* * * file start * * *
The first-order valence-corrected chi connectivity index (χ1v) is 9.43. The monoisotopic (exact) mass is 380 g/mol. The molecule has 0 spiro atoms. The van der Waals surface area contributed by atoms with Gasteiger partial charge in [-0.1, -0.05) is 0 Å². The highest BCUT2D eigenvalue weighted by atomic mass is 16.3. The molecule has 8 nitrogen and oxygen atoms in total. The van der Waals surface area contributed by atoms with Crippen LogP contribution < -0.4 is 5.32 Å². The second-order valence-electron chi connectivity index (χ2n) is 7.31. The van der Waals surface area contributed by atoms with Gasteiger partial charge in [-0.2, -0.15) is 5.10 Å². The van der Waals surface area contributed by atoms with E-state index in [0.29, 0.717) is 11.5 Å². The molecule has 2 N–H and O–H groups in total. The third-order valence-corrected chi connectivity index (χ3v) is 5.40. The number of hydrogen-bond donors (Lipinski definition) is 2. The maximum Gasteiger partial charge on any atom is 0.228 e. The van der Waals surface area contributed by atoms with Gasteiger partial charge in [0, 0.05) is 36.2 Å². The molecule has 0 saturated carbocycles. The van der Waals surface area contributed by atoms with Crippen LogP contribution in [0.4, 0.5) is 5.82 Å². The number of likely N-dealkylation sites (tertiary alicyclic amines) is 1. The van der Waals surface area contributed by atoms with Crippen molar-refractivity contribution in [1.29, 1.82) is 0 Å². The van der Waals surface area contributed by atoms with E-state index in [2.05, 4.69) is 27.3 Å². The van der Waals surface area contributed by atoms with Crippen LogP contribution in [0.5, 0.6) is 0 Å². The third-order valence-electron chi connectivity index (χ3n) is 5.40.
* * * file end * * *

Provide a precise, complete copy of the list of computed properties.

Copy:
The first-order valence-corrected chi connectivity index (χ1v) is 9.43. The monoisotopic (exact) mass is 380 g/mol. The molecule has 0 spiro atoms. The van der Waals surface area contributed by atoms with Gasteiger partial charge in [-0.1, -0.05) is 0 Å². The highest BCUT2D eigenvalue weighted by atomic mass is 16.3. The molecule has 8 nitrogen and oxygen atoms in total. The van der Waals surface area contributed by atoms with Crippen LogP contribution < -0.4 is 5.32 Å². The second-order valence-electron chi connectivity index (χ2n) is 7.31. The van der Waals surface area contributed by atoms with Gasteiger partial charge in [-0.2, -0.15) is 5.10 Å². The van der Waals surface area contributed by atoms with E-state index in [0.29, 0.717) is 11.5 Å². The molecule has 2 N–H and O–H groups in total. The third-order valence-corrected chi connectivity index (χ3v) is 5.40. The number of hydrogen-bond donors (Lipinski definition) is 2. The maximum Gasteiger partial charge on any atom is 0.228 e. The van der Waals surface area contributed by atoms with Gasteiger partial charge in [0, 0.05) is 36.2 Å². The molecule has 0 saturated carbocycles. The van der Waals surface area contributed by atoms with Crippen LogP contribution in [0.4, 0.5) is 5.82 Å². The number of likely N-dealkylation sites (tertiary alicyclic amines) is 1. The van der Waals surface area contributed by atoms with Crippen molar-refractivity contribution in [1.29, 1.82) is 0 Å². The van der Waals surface area contributed by atoms with E-state index in [2.05, 4.69) is 27.3 Å². The van der Waals surface area contributed by atoms with Crippen LogP contribution in [0.5, 0.6) is 0 Å². The third-order valence-electron chi connectivity index (χ3n) is 5.40.